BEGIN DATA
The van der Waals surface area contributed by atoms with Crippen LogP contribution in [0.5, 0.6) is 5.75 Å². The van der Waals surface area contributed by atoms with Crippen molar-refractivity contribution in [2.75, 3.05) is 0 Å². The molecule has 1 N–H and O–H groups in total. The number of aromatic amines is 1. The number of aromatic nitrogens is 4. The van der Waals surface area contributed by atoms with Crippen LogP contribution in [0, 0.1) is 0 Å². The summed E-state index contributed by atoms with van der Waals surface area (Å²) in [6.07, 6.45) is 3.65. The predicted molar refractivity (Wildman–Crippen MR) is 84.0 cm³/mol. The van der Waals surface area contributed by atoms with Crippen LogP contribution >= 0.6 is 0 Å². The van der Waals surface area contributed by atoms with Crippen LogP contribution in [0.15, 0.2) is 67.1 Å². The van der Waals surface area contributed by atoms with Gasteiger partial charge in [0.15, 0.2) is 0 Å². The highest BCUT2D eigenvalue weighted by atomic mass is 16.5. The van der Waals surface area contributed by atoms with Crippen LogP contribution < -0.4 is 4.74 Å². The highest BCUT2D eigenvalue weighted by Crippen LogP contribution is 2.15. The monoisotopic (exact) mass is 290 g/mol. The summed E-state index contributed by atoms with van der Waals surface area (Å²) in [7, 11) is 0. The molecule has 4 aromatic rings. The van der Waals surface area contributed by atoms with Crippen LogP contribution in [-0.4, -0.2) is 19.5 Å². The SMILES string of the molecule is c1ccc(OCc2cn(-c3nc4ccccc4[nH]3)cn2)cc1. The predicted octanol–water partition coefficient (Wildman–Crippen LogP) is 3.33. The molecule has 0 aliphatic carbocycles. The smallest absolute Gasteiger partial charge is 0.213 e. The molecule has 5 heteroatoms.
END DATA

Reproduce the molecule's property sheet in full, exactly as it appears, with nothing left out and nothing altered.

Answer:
The van der Waals surface area contributed by atoms with Crippen LogP contribution in [0.5, 0.6) is 5.75 Å². The van der Waals surface area contributed by atoms with Crippen molar-refractivity contribution in [2.75, 3.05) is 0 Å². The molecule has 1 N–H and O–H groups in total. The number of aromatic amines is 1. The number of aromatic nitrogens is 4. The van der Waals surface area contributed by atoms with Crippen LogP contribution in [0, 0.1) is 0 Å². The summed E-state index contributed by atoms with van der Waals surface area (Å²) in [6.07, 6.45) is 3.65. The predicted molar refractivity (Wildman–Crippen MR) is 84.0 cm³/mol. The van der Waals surface area contributed by atoms with Crippen LogP contribution >= 0.6 is 0 Å². The van der Waals surface area contributed by atoms with Crippen LogP contribution in [0.15, 0.2) is 67.1 Å². The van der Waals surface area contributed by atoms with Gasteiger partial charge in [0.15, 0.2) is 0 Å². The highest BCUT2D eigenvalue weighted by atomic mass is 16.5. The van der Waals surface area contributed by atoms with Crippen LogP contribution < -0.4 is 4.74 Å². The highest BCUT2D eigenvalue weighted by Crippen LogP contribution is 2.15. The monoisotopic (exact) mass is 290 g/mol. The summed E-state index contributed by atoms with van der Waals surface area (Å²) in [7, 11) is 0. The molecule has 4 aromatic rings. The van der Waals surface area contributed by atoms with Crippen LogP contribution in [-0.4, -0.2) is 19.5 Å². The SMILES string of the molecule is c1ccc(OCc2cn(-c3nc4ccccc4[nH]3)cn2)cc1. The predicted octanol–water partition coefficient (Wildman–Crippen LogP) is 3.33. The molecule has 0 aliphatic carbocycles. The smallest absolute Gasteiger partial charge is 0.213 e. The molecule has 5 heteroatoms.